sweet corn
I got twelve bushels of beans, and eighteen bushels of potatoes, beside some peas and sweet corn.
scarlet tanager
I was not only nearer to some of those which commonly frequent the garden and the orchard, but to those smaller and more thrilling songsters of the forest which never, or rarely, serenade a villager--the wood thrush, the veery, the scarlet tanager, the field sparrow, the whip-poor-will, and many others.
savoriness
I give the Latin on account of the savoriness of the trivial name.
aguish
It was dark, and had a dirt floor for the most part, dank, clammy, and aguish, only here a board and there a board which would not bear removal.
unrelaxed
With unrelaxed nerves, with morning vigor, sail by it, looking another way, tied to the mast like Ulysses.
civilized
At present I am a sojourner in civilized life again.
shanty
To know this I should not need to look farther than to the shanties which everywhere border our railroads, that last improvement in civilization; where I see in my daily walks human beings living in sties, and all winter with an open door, for the sake of light, without any visible, often imaginable, wood-pile, and the forms of both old and young are permanently contracted by the long habit of shrinking from cold and misery, and the development of all their limbs and faculties is checked.
uninstructive
These statistics, however accidental and therefore uninstructive they may appear, as they have a certain completeness, have a certain value also.
improvable
That time which we really improve, or which is improvable, is neither past, present, nor future.
sweet gum
The upright white hewn studs and freshly planed door and window casings gave it a clean and airy look, especially in the morning, when its timbers were saturated with dew, so that I fancied that by noon some sweet gum would exude from them.
red pine
I have watered the red huckleberry, the sand cherry and the nettle-tree, the red pine and the black ash, the white grape and the yellow violet, which might have withered else in dry seasons.
caviller
To meet the objections of some inveterate cavillers, I may as well state, that if I dined out occasionally, as I always had done, and I trust shall have opportunities to do again, it was frequently to the detriment of my domestic arrangements.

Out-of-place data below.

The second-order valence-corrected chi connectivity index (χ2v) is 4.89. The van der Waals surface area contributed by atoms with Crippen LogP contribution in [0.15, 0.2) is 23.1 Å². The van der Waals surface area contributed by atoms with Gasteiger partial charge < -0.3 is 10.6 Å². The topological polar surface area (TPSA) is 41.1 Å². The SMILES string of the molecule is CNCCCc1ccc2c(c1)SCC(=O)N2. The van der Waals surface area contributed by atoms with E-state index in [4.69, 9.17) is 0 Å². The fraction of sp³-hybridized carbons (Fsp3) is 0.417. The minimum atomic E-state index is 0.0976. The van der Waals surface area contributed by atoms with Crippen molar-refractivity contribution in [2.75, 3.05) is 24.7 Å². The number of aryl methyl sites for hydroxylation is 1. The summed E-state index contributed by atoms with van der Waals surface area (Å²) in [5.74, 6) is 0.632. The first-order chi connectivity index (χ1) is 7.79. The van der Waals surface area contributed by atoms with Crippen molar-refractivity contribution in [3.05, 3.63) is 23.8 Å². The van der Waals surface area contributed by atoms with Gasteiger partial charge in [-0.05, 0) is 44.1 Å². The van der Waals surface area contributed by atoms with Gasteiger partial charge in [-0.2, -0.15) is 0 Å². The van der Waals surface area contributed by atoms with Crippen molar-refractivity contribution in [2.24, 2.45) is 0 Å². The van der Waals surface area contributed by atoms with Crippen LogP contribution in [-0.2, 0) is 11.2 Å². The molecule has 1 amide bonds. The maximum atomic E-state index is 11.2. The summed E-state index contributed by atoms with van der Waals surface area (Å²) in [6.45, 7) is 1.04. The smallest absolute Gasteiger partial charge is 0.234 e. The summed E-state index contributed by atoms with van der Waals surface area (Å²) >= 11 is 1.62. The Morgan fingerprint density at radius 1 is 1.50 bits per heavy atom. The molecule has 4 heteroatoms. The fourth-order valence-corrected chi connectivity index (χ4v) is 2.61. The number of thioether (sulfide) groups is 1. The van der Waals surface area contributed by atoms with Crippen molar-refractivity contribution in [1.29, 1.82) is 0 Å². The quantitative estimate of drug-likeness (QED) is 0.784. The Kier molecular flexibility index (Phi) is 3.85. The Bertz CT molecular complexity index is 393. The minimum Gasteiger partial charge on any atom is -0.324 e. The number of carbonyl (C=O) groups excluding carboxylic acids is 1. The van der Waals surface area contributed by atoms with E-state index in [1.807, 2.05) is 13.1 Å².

wheelbarrow
At the present day, and in this country, as I find by my own experience, a few implements, a knife, an axe, a spade, a wheelbarrow, etc., and for the studious, lamplight, stationery, and access to a few books, rank next to necessaries, and can all be obtained at a trifling cost.
radicle
The soil, it appears, is suited to the seed, for it has sent its radicle downward, and it may now send its shoot upward also with confidence.
draggle
The preacher, instead of vexing the ears of drowsy farmers on their day of rest at the end of the week--for Sunday is the fit conclusion of an ill-spent week, and not the fresh and brave beginning of a new one--with this one other draggle-tail of a sermon, should shout with thundering voice, "Pause!
herb tea
Those plants of whose greenness withered we make herb tea for the sick serve but a humble use, and are most employed by quacks.
garret
A man who has at length found something to do will not need to get a new suit to do it in; for him the old will do, that has lain dusty in the garret for an indeterminate period.
ear trumpet
Either is in such a predicament as the man who was earnest to be introduced to a distinguished deaf woman, but when he was presented, and one end of her ear trumpet was put into his hand, had nothing to say.
purslane
I have made a satisfactory dinner, satisfactory on several accounts, simply off a dish of purslane (Portulaca oleracea) which I gathered in my cornfield, boiled and salted.
red maple
The real attractions of the Hollowell farm, to me, were: its complete retirement, being, about two miles from the village, half a mile from the nearest neighbor, and separated from the highway by a broad field; its bounding on the river, which the owner said protected it by its fogs from frosts in the spring, though that was nothing to me; the gray color and ruinous state of the house and barn, and the dilapidated fences, which put such an interval between me and the last occupant; the hollo...
corrugation
All this they read with saucer eyes, and erect and primitive curiosity, and with unwearied gizzard, whose corrugations even yet need no sharpening, just as some little four-year-old bencher his two-cent gilt-covered edition of Cinderella--without any improvement, that I can see, in the pronunciation, or accent, or emphasis, or any more skill in extracting or inserting the moral.
doorsill
Doorsill there was none, but a perennial passage for the hens under the door board.
trumpery
If you are a seer, whenever you meet a man you will see all that he owns, ay, and much that he pretends to disown, behind him, even to his kitchen furniture and all the trumpery which he saves and will not burn, and he will appear to be harnessed to it and making what headway he can.
pantaloon
It would be easier for them to hobble to town with a broken leg than with a broken pantaloon.
cowbird
But alas! we do like cowbirds and cuckoos, which lay their eggs in nests which other birds have built, and cheer no traveller with their chattering and unmusical notes.
ground rent
It were well, he said, to be there early, and anticipate certain indistinct but wholly unjust claims on the score of ground rent and fuel.
seed corn
The seed corn was given me.

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Sunday September 16th 2012, 12:13 PM
Comment by: jordan S.
nice list!